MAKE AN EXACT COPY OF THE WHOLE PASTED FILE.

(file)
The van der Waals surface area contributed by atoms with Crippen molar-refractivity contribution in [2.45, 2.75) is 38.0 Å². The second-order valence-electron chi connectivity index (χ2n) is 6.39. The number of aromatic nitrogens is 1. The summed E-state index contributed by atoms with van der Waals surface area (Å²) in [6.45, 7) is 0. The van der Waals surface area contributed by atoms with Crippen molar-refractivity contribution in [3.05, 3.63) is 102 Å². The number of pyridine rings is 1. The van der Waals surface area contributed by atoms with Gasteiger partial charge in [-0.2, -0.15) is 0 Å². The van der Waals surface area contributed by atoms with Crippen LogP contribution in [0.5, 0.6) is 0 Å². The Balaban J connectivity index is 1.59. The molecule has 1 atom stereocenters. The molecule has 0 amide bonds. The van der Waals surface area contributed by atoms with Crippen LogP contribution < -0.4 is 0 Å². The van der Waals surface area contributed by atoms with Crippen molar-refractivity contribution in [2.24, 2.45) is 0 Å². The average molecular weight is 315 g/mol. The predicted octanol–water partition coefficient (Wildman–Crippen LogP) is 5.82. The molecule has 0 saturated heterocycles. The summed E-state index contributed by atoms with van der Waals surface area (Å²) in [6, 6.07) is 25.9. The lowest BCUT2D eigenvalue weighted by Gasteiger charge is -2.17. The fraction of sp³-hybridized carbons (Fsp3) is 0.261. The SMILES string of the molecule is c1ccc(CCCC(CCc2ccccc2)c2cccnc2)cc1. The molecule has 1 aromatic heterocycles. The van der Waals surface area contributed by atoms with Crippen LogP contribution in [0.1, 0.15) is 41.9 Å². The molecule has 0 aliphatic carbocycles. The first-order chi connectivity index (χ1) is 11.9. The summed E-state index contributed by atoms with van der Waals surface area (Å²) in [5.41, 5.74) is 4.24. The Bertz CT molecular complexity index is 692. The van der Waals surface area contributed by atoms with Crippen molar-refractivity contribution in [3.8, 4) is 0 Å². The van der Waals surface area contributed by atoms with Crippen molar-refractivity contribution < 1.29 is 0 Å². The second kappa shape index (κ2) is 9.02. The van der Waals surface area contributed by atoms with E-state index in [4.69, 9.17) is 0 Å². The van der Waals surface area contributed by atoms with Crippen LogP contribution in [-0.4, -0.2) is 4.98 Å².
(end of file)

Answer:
The van der Waals surface area contributed by atoms with Crippen molar-refractivity contribution in [2.45, 2.75) is 38.0 Å². The second-order valence-electron chi connectivity index (χ2n) is 6.39. The number of aromatic nitrogens is 1. The summed E-state index contributed by atoms with van der Waals surface area (Å²) in [6.45, 7) is 0. The van der Waals surface area contributed by atoms with Crippen molar-refractivity contribution in [3.05, 3.63) is 102 Å². The number of pyridine rings is 1. The van der Waals surface area contributed by atoms with Gasteiger partial charge in [-0.2, -0.15) is 0 Å². The van der Waals surface area contributed by atoms with Crippen LogP contribution in [0.5, 0.6) is 0 Å². The Balaban J connectivity index is 1.59. The molecule has 1 atom stereocenters. The molecule has 0 amide bonds. The van der Waals surface area contributed by atoms with Crippen LogP contribution < -0.4 is 0 Å². The van der Waals surface area contributed by atoms with Crippen molar-refractivity contribution in [2.24, 2.45) is 0 Å². The average molecular weight is 315 g/mol. The predicted octanol–water partition coefficient (Wildman–Crippen LogP) is 5.82. The molecule has 0 saturated heterocycles. The summed E-state index contributed by atoms with van der Waals surface area (Å²) in [6, 6.07) is 25.9. The lowest BCUT2D eigenvalue weighted by Gasteiger charge is -2.17. The fraction of sp³-hybridized carbons (Fsp3) is 0.261. The SMILES string of the molecule is c1ccc(CCCC(CCc2ccccc2)c2cccnc2)cc1. The molecule has 1 aromatic heterocycles. The van der Waals surface area contributed by atoms with Crippen LogP contribution in [0.1, 0.15) is 41.9 Å². The molecule has 0 aliphatic carbocycles. The first-order chi connectivity index (χ1) is 11.9. The summed E-state index contributed by atoms with van der Waals surface area (Å²) in [5.41, 5.74) is 4.24. The Bertz CT molecular complexity index is 692. The van der Waals surface area contributed by atoms with Crippen molar-refractivity contribution in [3.8, 4) is 0 Å². The van der Waals surface area contributed by atoms with Crippen molar-refractivity contribution < 1.29 is 0 Å². The second kappa shape index (κ2) is 9.02. The van der Waals surface area contributed by atoms with E-state index in [4.69, 9.17) is 0 Å². The van der Waals surface area contributed by atoms with Crippen LogP contribution in [-0.4, -0.2) is 4.98 Å².